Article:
Below is a full list of all the Newport nominations and the judges comments:


The Goat and the Well, Ben Cady,
Newport Film School

A determined little goat, tethered to a well, causes endless problems for a short-tempered milking lady.

“With its short and sweet narrative, Goat and The Well appeals on all levels with good character animation and sense of comic timing, and sound design.”

Vovô, Luiz Lafayette Stockler,
Newport Film School

He was bald with some liver spots on his head…

“A touching account of a relationship told with sensitivity and a good technical execution.”

We Weren’t the First Ones Here, Kate Broadhurst, Emma-Rose Dade, Helen Dallat, Daisy Gould & Joseph Wallace,
Newport Film School

Old houses hold memories and stories of all their past inhabitants.

“A very complete study of what home is, it feels like a coherent and thoughtful film, although it could have benefited from better sound and colour grading.”


The Perfect Wrestler, Christian Britten,
Newport Film School

An abstract study of the perfect wrestler. He dreams are consumed by the anxiety of being perfect. Will his innate obsession with success be his downfall? Stop! Look! Wait! Look again!

“What first struck me with The Perfect Wrestler was the rhythm, both through the dialogue/narration and in the editing. The film displayed a certain sense of poignancy and melancholy in what could only be described as the ‘presentation’ of the perfect wrestler, whilst managing to retain a childlike sense of play. It also managed to be experimental in technique but also story telling. The production levels were excellent and the film was beautiful shot with all parts well considered.”


Barry and the Island, Michael James Moore,
Newport Film School

A wonderful Welsh holiday resort to a beautiful, but tragic mess. This documentary tells the story of Barry Island and explores its history and its slow demise in modern times. It’s a place that is now known as the home of Gavin and Stacy, but it used to entertain thousands of tourists with its clean beaches, pleasure park, and Butlins Holiday Camp. This used to be a holiday resort, where has it gone?

“Well constructed with excellent use of archive and an introduction, which hooks the viewer immediately. Creative and amusing with good interviews and well constructed argument. Excellent production, with good camera work and editing. A very professional and well authored film, which has great relevance in present times. “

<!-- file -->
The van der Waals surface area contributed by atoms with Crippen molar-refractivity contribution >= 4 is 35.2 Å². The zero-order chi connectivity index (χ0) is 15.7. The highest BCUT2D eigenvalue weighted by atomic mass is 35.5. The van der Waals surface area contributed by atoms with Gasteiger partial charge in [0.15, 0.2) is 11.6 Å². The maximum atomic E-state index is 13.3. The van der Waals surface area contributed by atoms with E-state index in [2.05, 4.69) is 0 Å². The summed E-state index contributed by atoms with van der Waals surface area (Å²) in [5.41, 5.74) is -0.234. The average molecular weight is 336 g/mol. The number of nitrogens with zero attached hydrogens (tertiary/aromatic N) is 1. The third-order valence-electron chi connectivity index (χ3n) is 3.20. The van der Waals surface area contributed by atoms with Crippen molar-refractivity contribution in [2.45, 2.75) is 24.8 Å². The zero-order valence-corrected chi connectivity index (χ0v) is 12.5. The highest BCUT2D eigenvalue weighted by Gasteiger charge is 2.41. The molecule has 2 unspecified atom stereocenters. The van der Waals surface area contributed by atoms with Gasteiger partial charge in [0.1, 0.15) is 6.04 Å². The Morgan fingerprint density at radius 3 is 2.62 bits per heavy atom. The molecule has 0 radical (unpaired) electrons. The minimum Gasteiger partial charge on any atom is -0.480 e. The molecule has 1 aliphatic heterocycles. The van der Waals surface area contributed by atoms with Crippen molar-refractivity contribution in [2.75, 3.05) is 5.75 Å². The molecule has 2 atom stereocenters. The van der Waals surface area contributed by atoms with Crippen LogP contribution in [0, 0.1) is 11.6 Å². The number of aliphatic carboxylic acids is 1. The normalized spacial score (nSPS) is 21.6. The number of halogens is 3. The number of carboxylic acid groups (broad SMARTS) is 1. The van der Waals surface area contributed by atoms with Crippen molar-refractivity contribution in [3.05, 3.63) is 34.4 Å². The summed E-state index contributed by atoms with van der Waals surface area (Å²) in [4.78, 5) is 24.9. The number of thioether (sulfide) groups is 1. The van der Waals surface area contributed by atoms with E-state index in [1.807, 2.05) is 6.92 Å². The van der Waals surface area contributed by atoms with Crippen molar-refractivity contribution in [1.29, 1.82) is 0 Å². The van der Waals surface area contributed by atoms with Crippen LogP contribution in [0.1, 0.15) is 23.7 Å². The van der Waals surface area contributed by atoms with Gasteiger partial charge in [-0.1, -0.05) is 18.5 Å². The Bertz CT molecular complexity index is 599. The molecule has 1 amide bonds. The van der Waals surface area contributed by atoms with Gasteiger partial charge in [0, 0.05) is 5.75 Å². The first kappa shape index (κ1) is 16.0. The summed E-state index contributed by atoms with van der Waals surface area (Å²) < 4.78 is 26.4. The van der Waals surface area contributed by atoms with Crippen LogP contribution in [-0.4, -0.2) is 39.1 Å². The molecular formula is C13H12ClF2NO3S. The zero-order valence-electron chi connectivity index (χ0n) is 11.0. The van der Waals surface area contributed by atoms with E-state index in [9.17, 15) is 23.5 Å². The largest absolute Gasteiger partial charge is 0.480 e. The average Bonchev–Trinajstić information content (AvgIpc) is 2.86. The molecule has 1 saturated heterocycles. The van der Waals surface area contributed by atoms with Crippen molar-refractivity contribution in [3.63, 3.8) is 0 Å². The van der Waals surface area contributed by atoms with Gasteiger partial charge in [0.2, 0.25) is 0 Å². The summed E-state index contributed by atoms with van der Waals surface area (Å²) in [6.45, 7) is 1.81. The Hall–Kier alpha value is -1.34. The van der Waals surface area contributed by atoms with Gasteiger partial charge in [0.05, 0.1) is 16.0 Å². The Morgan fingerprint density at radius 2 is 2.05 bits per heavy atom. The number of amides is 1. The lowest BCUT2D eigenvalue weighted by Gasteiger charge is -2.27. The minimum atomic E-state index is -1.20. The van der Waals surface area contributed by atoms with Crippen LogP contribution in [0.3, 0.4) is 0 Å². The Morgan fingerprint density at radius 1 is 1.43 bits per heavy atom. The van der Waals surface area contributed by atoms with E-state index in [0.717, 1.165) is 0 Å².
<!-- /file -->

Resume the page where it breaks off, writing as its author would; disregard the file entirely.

Gold, Natalie Halket,
Newport Film School

A documentary focusing on a couple celebrating their personal views on marriage and how closely they feel about each other.

“Simple gentle amusing portrait of a marriage, but very effective as a short film where so much can be said in a short time, and other realities glimpsed at the same time. Good use of still photos and the idea to interview them separately works extremely well. The considered editing and intercutting brought out their characters and gave depth to the simple questions that had been asked. An excellent film that didn’t depend on music and effects to grab the viewer, but on the knowledge of the subjects and the construction of the narration whilst also making a comment on relationships in general.”

Neglected, Réka Roberts, Newport Film School

It isn’t fair to judge those we don’t know anything about, but how just is this world? Is it a world where people who are labeled a gipsy are all treated

“Excellent access to a difficult subject. Réka Robert’s interest in the travellers and her keen observation of them comes across clearly. There is a rich mix of actuality, observation and interview. The camerawork is rather shaky, but her passion to give these people a voice mitigates this.”

Post it Notes, Jonny Lewis,
Newport Film School

Short films exploring the relationship between the postal service and its customers.

“Very creative, well edited, and amusing. The film had a slightly weak structure, but something unusual was made out of the ordinary and as in many good documentaries, the film made you think about a subject in a new way and through different eyes.”